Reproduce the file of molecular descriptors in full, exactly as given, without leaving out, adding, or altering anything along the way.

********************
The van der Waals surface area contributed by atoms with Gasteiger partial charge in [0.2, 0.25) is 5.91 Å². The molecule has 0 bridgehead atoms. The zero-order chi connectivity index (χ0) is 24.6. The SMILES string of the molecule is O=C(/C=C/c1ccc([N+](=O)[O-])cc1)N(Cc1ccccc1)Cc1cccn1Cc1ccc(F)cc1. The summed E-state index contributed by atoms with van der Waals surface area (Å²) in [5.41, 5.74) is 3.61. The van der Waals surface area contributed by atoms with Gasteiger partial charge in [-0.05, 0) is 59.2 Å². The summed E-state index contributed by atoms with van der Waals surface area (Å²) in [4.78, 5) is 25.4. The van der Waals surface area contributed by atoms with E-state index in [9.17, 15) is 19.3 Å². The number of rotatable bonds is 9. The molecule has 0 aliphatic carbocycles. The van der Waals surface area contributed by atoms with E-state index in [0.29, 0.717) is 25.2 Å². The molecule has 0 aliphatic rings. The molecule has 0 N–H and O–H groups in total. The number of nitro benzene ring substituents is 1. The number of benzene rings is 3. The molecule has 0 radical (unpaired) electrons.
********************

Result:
The van der Waals surface area contributed by atoms with Gasteiger partial charge in [0.2, 0.25) is 5.91 Å². The molecule has 0 bridgehead atoms. The zero-order chi connectivity index (χ0) is 24.6. The SMILES string of the molecule is O=C(/C=C/c1ccc([N+](=O)[O-])cc1)N(Cc1ccccc1)Cc1cccn1Cc1ccc(F)cc1. The summed E-state index contributed by atoms with van der Waals surface area (Å²) in [5.41, 5.74) is 3.61. The van der Waals surface area contributed by atoms with Gasteiger partial charge in [-0.05, 0) is 59.2 Å². The summed E-state index contributed by atoms with van der Waals surface area (Å²) in [4.78, 5) is 25.4. The van der Waals surface area contributed by atoms with E-state index in [9.17, 15) is 19.3 Å². The number of rotatable bonds is 9. The molecule has 0 aliphatic carbocycles. The van der Waals surface area contributed by atoms with E-state index in [0.29, 0.717) is 25.2 Å². The molecule has 0 aliphatic rings. The molecule has 0 N–H and O–H groups in total. The number of nitro benzene ring substituents is 1. The number of benzene rings is 3. The molecule has 0 radical (unpaired) electrons.